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Few Diplomatic or Military Solutions to North Korean Nuclear Threat

Foreign Policy Research Institute's Ben Silberstein: U.S. Military Intervention Could Spark War with China

(photo credit: STR/Getty Images)

Global leaders are scrambling to react in the wake of North Korea’s latest nuclear test - it's largest to date. 

It's still too soon to confirm North Korea's claims that last weekend's test of a nuclear device was an advanced hydrogen bomb, but officials in the U.S. and South Korea are aggressively responding to the latest threat.

South Korea launched major live-fire naval drills to warn North Korea against further provocations Tuesday morning, and President Donald Trump confirmed in a tweet he has given the go-ahead for Japan and South Korea to buy a "substantially increased amount" of sophisticated military equipment from the United States.

Meanwhile, U.S. Ambassador Nikki Haley told an emergency meeting of the U.N. Security Council that Washington will present a new sanctions resolution to be negotiated in the coming days. 

But previous efforts on sanctions have clearly failed, and experts assert that there are no 'good' military options for dealing with North Korea.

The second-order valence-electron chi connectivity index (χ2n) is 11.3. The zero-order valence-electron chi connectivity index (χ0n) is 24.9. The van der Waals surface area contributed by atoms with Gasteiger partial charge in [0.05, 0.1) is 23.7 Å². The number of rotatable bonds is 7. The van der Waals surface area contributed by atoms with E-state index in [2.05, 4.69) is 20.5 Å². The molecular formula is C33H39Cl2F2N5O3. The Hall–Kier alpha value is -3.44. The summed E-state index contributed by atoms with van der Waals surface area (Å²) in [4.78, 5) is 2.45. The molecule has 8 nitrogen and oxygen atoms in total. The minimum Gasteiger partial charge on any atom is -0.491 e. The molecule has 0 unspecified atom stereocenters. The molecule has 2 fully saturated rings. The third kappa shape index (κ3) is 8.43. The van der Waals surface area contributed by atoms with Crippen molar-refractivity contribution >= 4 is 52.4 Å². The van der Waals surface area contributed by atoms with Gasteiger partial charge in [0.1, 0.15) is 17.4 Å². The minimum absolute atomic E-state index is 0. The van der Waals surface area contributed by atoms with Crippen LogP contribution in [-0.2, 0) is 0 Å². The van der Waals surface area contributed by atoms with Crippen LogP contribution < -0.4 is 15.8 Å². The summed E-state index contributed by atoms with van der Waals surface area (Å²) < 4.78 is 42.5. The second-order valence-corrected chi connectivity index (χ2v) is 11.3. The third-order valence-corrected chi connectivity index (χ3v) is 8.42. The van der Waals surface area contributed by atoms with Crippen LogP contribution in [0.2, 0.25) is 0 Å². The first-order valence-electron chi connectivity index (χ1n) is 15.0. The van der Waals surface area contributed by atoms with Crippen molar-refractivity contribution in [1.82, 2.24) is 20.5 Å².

WIBC host Tony Katz spoke with Ben Silberstein of the Foreign Policy Research Institute, who told Tony he believes there is an extreme amount of hesitation from any country to take military action against North Korea. 

Silberstein:

First of all, we don't know what North Korea would do in retailiation, and it might very well start a nuclear war. Second thing is, if the U.S. intervenes in North Korea, it's very, very likely that China would intervene to stop any U.S. intervention. And in that situation, we might have a war between the United States and China and I think that's a scenario that, you know, that's what nightmares are made from.

Click the link below to hear Tony's full interview with Ben Silberstein:

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